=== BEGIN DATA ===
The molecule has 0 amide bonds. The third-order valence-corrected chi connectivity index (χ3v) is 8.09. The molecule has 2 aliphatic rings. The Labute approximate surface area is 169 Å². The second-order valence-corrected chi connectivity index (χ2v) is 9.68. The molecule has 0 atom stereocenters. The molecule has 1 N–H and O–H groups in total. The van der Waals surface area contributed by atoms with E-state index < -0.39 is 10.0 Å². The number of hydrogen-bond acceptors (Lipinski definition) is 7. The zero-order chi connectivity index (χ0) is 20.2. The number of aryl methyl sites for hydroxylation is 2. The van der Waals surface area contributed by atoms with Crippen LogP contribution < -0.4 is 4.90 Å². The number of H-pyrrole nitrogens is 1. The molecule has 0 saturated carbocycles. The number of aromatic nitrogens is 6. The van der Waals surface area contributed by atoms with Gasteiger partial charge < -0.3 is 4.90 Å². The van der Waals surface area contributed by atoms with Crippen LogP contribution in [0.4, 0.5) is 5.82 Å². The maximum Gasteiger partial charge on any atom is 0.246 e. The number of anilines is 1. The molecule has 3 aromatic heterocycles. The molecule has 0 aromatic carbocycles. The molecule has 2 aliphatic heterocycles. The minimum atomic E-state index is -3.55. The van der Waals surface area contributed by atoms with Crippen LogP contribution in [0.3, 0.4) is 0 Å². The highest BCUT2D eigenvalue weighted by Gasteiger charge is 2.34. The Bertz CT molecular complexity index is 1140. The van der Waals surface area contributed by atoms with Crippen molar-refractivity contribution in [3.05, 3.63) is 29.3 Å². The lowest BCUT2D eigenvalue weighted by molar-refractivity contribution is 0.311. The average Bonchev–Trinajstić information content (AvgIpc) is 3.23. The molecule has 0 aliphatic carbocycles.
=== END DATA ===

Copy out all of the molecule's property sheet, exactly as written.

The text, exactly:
The molecule has 0 amide bonds. The third-order valence-corrected chi connectivity index (χ3v) is 8.09. The molecule has 2 aliphatic rings. The Labute approximate surface area is 169 Å². The second-order valence-corrected chi connectivity index (χ2v) is 9.68. The molecule has 0 atom stereocenters. The molecule has 1 N–H and O–H groups in total. The van der Waals surface area contributed by atoms with E-state index < -0.39 is 10.0 Å². The number of hydrogen-bond acceptors (Lipinski definition) is 7. The zero-order chi connectivity index (χ0) is 20.2. The number of aryl methyl sites for hydroxylation is 2. The van der Waals surface area contributed by atoms with Crippen LogP contribution < -0.4 is 4.90 Å². The number of H-pyrrole nitrogens is 1. The molecule has 0 saturated carbocycles. The number of aromatic nitrogens is 6. The van der Waals surface area contributed by atoms with Gasteiger partial charge < -0.3 is 4.90 Å². The van der Waals surface area contributed by atoms with Crippen LogP contribution in [0.4, 0.5) is 5.82 Å². The maximum Gasteiger partial charge on any atom is 0.246 e. The number of anilines is 1. The molecule has 3 aromatic heterocycles. The molecule has 0 aromatic carbocycles. The molecule has 2 aliphatic heterocycles. The minimum atomic E-state index is -3.55. The van der Waals surface area contributed by atoms with Crippen LogP contribution in [0.3, 0.4) is 0 Å². The highest BCUT2D eigenvalue weighted by Gasteiger charge is 2.34. The Bertz CT molecular complexity index is 1140. The van der Waals surface area contributed by atoms with Crippen molar-refractivity contribution in [3.05, 3.63) is 29.3 Å². The lowest BCUT2D eigenvalue weighted by molar-refractivity contribution is 0.311. The average Bonchev–Trinajstić information content (AvgIpc) is 3.23. The molecule has 0 aliphatic carbocycles.